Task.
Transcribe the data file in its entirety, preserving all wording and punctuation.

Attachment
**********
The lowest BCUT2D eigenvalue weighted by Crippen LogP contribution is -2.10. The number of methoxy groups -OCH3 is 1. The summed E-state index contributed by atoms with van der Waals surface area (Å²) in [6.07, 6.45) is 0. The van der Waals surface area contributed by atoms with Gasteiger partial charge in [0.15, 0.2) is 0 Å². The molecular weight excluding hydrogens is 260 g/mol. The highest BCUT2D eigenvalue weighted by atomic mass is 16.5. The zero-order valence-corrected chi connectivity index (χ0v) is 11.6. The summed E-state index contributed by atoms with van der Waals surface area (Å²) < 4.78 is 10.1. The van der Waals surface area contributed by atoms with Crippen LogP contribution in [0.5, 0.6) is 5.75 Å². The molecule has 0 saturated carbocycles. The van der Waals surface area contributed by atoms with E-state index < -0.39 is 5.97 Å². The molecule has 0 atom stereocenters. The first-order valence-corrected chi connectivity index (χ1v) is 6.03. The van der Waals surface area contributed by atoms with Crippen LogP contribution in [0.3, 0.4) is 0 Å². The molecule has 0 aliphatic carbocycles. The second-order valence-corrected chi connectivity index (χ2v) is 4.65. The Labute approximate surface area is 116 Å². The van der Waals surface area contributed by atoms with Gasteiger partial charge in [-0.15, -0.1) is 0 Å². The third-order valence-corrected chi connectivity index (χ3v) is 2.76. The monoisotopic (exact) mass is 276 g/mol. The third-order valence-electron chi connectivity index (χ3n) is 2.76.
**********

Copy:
The lowest BCUT2D eigenvalue weighted by Crippen LogP contribution is -2.10. The number of methoxy groups -OCH3 is 1. The summed E-state index contributed by atoms with van der Waals surface area (Å²) in [6.07, 6.45) is 0. The van der Waals surface area contributed by atoms with Gasteiger partial charge in [0.15, 0.2) is 0 Å². The molecular weight excluding hydrogens is 260 g/mol. The highest BCUT2D eigenvalue weighted by atomic mass is 16.5. The zero-order valence-corrected chi connectivity index (χ0v) is 11.6. The summed E-state index contributed by atoms with van der Waals surface area (Å²) < 4.78 is 10.1. The van der Waals surface area contributed by atoms with Crippen LogP contribution in [0.5, 0.6) is 5.75 Å². The molecule has 0 saturated carbocycles. The van der Waals surface area contributed by atoms with E-state index < -0.39 is 5.97 Å². The molecule has 0 atom stereocenters. The first-order valence-corrected chi connectivity index (χ1v) is 6.03. The van der Waals surface area contributed by atoms with Crippen LogP contribution in [0.3, 0.4) is 0 Å². The molecule has 0 aliphatic carbocycles. The second-order valence-corrected chi connectivity index (χ2v) is 4.65. The Labute approximate surface area is 116 Å². The van der Waals surface area contributed by atoms with Gasteiger partial charge in [-0.15, -0.1) is 0 Å². The third-order valence-corrected chi connectivity index (χ3v) is 2.76. The monoisotopic (exact) mass is 276 g/mol. The third-order valence-electron chi connectivity index (χ3n) is 2.76.